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Background: The objective of this study was to determine whether patients infected with extended-spectrum beta-lactamase (ESBL)-producing organisms are colonized at multiple body sites. Methods: This was a prospective cohort study at a tertiary care center in Beirut, Lebanon. Hospitalized patients with infections caused by ESBL-producing organisms were included. Cultures were obtained from the primary site of infection as well as from other sites (skin, nasopharynx, urine, rectum). Molecular analysis was performed on isolates to determine clonal relatedness. Results: One hundred patients were included in the study. Only 22 patients had positive cultures from sites other than the primary site of infection. The most common ESBL gene was CTX-M-15 followed by TEM-1. In 11 of 22 patients, isolates collected from the same patient were 100% genetically related, while in the remaining patients, genomic relatedness ranged from 42.9% to 97.1%. Conclusions: Colonization at sites other than the primary site of infection was not common among our patient population infected with ESBL-producing organisms. The dynamics of transmission of these bacterial strains should be studied in further prospective studies to determine the value of routine active surveillance and the need for expanded precautions in infected and colonized patients.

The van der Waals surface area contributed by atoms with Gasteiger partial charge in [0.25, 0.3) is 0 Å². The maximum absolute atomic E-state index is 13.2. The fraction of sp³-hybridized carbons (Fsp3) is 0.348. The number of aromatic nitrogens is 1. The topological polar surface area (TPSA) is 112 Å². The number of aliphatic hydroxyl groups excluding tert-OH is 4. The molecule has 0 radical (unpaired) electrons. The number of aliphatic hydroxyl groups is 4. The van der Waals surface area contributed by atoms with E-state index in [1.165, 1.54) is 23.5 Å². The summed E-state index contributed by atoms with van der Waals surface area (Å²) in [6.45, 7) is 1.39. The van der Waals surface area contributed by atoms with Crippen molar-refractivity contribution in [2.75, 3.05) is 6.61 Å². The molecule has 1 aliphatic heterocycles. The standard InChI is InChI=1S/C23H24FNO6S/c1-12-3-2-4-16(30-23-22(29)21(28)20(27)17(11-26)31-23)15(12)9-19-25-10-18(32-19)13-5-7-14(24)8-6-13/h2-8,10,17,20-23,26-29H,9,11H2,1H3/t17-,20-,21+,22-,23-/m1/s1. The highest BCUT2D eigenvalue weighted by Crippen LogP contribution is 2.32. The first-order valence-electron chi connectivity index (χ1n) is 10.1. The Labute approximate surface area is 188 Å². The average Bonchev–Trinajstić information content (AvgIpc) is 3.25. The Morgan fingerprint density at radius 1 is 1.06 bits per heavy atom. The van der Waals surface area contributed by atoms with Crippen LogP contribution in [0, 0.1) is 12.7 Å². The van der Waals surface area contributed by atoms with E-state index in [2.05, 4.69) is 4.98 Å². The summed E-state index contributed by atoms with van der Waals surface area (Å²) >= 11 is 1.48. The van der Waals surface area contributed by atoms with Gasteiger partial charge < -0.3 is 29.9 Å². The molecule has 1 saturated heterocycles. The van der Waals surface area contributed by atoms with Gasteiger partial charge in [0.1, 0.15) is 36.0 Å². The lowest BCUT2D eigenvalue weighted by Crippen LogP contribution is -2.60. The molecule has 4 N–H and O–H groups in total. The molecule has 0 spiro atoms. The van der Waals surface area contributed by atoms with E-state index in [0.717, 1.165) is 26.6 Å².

Kanafani, Z. A., Fadlallah, S. M., Assaf, S., Anouti, K., Kissoyan, K. A. B., Sfeir, J., … Matar, G. M. (2017). Sites of colonization in hospitalized patients with infections caused by extended-spectrum beta-lactamase organisms: A prospective cohort study. Antimicrobial Resistance and Infection Control, 6(1). https://doi.org/10.1186/s13756-017-0207-y